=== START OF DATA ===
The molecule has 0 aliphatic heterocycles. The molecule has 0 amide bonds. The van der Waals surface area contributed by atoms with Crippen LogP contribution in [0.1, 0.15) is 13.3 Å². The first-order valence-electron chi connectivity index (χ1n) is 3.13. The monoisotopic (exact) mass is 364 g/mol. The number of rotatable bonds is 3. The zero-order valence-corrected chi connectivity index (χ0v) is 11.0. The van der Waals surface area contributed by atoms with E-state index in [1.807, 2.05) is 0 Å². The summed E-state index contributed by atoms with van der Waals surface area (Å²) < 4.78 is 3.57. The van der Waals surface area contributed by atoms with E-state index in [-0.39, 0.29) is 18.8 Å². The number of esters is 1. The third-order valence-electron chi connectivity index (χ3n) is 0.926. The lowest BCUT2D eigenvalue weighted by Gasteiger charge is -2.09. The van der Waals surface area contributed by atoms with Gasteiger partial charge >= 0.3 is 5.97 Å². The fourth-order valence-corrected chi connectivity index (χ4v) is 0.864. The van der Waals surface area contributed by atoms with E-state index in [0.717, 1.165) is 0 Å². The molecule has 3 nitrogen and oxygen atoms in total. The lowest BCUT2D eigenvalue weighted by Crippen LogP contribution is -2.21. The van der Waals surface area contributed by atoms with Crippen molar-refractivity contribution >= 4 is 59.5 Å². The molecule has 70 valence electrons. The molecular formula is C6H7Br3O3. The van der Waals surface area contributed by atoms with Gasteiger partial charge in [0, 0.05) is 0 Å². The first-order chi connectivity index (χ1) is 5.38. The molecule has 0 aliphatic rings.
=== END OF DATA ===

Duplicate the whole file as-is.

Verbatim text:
The molecule has 0 aliphatic heterocycles. The molecule has 0 amide bonds. The van der Waals surface area contributed by atoms with Crippen LogP contribution in [0.1, 0.15) is 13.3 Å². The first-order valence-electron chi connectivity index (χ1n) is 3.13. The monoisotopic (exact) mass is 364 g/mol. The number of rotatable bonds is 3. The zero-order valence-corrected chi connectivity index (χ0v) is 11.0. The van der Waals surface area contributed by atoms with E-state index in [1.807, 2.05) is 0 Å². The summed E-state index contributed by atoms with van der Waals surface area (Å²) < 4.78 is 3.57. The van der Waals surface area contributed by atoms with E-state index in [-0.39, 0.29) is 18.8 Å². The number of esters is 1. The third-order valence-electron chi connectivity index (χ3n) is 0.926. The lowest BCUT2D eigenvalue weighted by Gasteiger charge is -2.09. The van der Waals surface area contributed by atoms with Gasteiger partial charge >= 0.3 is 5.97 Å². The fourth-order valence-corrected chi connectivity index (χ4v) is 0.864. The van der Waals surface area contributed by atoms with E-state index in [0.717, 1.165) is 0 Å². The molecule has 3 nitrogen and oxygen atoms in total. The lowest BCUT2D eigenvalue weighted by Crippen LogP contribution is -2.21. The van der Waals surface area contributed by atoms with Crippen molar-refractivity contribution >= 4 is 59.5 Å². The molecule has 70 valence electrons. The molecular formula is C6H7Br3O3. The van der Waals surface area contributed by atoms with Gasteiger partial charge in [0, 0.05) is 0 Å². The first-order chi connectivity index (χ1) is 5.38. The molecule has 0 aliphatic rings.